• Respect Privacy: while it might be really tempting to peek in your kid’s journal to see what they’re writing about, try to avoid it. Journaling will be more effective and helpful for your child if they feel like it’s a safe place to let their feelings out. If you feel like you must check what they are writing to make sure they are safe, let them know about it. Be honest and up front; avoid sneaking and snooping. If you want your child to be able to communicate their feelings with you, it’s important that they trust you. Take the first step in building that trust by making sure you’re honest and open with them.


  • Set a good example: If you want your kid to journal and express their emotions in a healthy way, it’s important for you to set a good example by doing the same. You can set aside time where you both journal at the same time next to one another. You can encourage them to share what they wrote. If your child doesn’t want to talk about what they wrote, that’s okay, try to avoid pressuring them, instead ask what you can do to make it easier for them to talk to you, or ask them what the experience of journaling was like for them. This can be a cool way to bond with your kid and both learn about yourselves and grow!


Journaling offers a place for kids to learn to express themselves with words, but also maintain privacy and not have to worry about the reactions from others. It gives kids the opportunity to think about their feelings and express them in a safe and healthy way. It can also be a great coping skill when your child is upset or frustrated and it can facilitate healing and growth. It’s also a great way to jumpstart communication between you and your child!




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A few months ago, right when Paper Thoughts was still more of an idea than anything else (we didn’t even have a facebook page yet…), I got an email about TedxNewburgh.
For those of you who don’t know what a Ted Talk is, its a small non-profit that spreads ideas in the form of short, powerful talks. Their catch phrase is “Ideas worth spreading.” I love Ted Talks. I’ve watched hundreds of them. And now there was going to be a Tedx event close enough for me to attend in person?! I was excited!
Then a tiny idea popped in my head…what if *I* did a Ted Talk…what if I did a Ted Talk on Paper Thoughts and journaling?
I imagined myself up on stage, with the TedXNewburgh sign behind me. Microphone on, talking, spreading information. Anyone who knows me well can tell you I love to learn and I love to help others. TedX was the perfect space to get to do both. Also, it would be a great chance to help Paper Thoughts grow.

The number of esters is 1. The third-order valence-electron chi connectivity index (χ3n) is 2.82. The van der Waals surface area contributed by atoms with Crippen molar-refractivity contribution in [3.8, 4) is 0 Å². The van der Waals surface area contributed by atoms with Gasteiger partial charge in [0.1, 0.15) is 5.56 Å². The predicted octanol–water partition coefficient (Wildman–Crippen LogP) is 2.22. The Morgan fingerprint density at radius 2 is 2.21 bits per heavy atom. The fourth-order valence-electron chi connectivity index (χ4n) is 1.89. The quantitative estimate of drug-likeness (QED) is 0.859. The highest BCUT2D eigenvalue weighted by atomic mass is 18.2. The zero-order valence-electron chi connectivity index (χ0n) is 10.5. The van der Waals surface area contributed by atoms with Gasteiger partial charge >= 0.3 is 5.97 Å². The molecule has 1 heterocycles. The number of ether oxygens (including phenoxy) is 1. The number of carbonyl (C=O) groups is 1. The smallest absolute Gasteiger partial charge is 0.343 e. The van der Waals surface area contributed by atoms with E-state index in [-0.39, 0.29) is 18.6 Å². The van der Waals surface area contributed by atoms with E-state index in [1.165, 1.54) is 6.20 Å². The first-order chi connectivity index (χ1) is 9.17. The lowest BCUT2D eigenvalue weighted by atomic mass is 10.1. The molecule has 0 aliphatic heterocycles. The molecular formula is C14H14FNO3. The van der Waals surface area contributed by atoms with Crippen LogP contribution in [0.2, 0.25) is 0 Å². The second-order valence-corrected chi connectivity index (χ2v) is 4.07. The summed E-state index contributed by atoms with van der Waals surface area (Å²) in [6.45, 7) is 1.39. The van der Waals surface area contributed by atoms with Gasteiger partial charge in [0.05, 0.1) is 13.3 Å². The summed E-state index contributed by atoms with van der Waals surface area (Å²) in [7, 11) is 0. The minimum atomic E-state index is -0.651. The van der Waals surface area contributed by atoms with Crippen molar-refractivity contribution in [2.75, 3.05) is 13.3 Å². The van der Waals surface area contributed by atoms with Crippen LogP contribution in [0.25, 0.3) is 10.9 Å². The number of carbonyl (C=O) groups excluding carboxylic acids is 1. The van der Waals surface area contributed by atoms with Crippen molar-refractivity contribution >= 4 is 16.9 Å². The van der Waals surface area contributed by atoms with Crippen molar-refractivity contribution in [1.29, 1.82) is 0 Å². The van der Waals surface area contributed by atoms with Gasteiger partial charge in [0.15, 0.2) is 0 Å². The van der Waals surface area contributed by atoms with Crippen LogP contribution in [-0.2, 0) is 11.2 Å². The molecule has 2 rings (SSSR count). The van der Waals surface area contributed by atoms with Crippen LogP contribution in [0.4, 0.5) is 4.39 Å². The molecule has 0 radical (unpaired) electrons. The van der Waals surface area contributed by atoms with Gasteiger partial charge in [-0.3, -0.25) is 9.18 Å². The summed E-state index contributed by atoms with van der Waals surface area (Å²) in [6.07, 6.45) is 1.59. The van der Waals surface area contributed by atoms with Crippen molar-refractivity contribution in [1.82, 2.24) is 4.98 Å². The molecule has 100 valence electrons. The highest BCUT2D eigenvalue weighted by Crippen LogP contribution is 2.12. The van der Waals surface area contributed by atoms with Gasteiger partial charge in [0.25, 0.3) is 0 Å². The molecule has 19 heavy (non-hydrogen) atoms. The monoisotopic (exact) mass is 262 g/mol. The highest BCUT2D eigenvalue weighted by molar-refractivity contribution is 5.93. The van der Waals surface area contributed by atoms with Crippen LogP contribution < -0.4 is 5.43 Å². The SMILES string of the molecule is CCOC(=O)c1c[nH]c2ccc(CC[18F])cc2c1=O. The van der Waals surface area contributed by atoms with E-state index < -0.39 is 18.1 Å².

But anyone who knows me well can also tell you I tend to be an anxious person. The thought of standing up in front of all those people was terrifying.
I told myself, what’s the harm in trying to apply, at least I could say that I tried. So I submitted my application. I assumed that there would be hundreds of applicants and in a few day I’d get an email saying “thanks for your submission, but we regret to inform you you have not been chosen as a speaker.” I could pretend I had been brave and move on with my life.
That wasn’t what happened.
Instead I got an email saying I’d made it through the first round of selections and asking for a 4 minute video explaining who I was and what I wanted to talk about. I begrudgingly made my video and made it through to the final round.
Time to write a speech. And practice. And practice and practice and practice.
This was really happening. I was really going to do a TedxTalk. I was terrified. Can you guess what I did? I journaled. I journaled…a lot. In fact, I’ve almost filled up my journal pouring out all my anxiety onto the paper. Countering all my negative thoughts on the terrible things that “could happen.”
What if I fell getting on stage? What if I threw up on stage? What if I had a migraine that day? What if i froze? What if…what if…what if…
What if I forgot what to say?
Well guess what. I did forget what to say. The night of the Ted Talk I got all dressed up. I got up on stage, went out there in front of all those people, said the first few lines of my speech…
and then nothing.
My problem was, I looked down…I saw everyone looking at me.
And then I had what we call in therapy, an “intrusive thought.” An intrusive thought is an unwelcome and involuntary thought or idea that pops into your head. We teach clients to counter involuntary thoughts by thinking the opposite thought or by rationalizing them away.
“Look at all those people down there that came here to learn, you’re going to let them ALL down when you mess up.”
I stood there like a deer in the headlights for what seemed like an eternity.
I couldn’t remember the next line. I don’t know how long it was I stood there (I guess we’ll see in the video!), but it was long enough for me to imagine myself calmly turning around, walking backstage, handing the microphone back to the Tedx team and going back to my seat in the audience. Back to safety. Away from the eyes of the crowd and their looks of disappointment. Then it would be over. I inhaled deeply.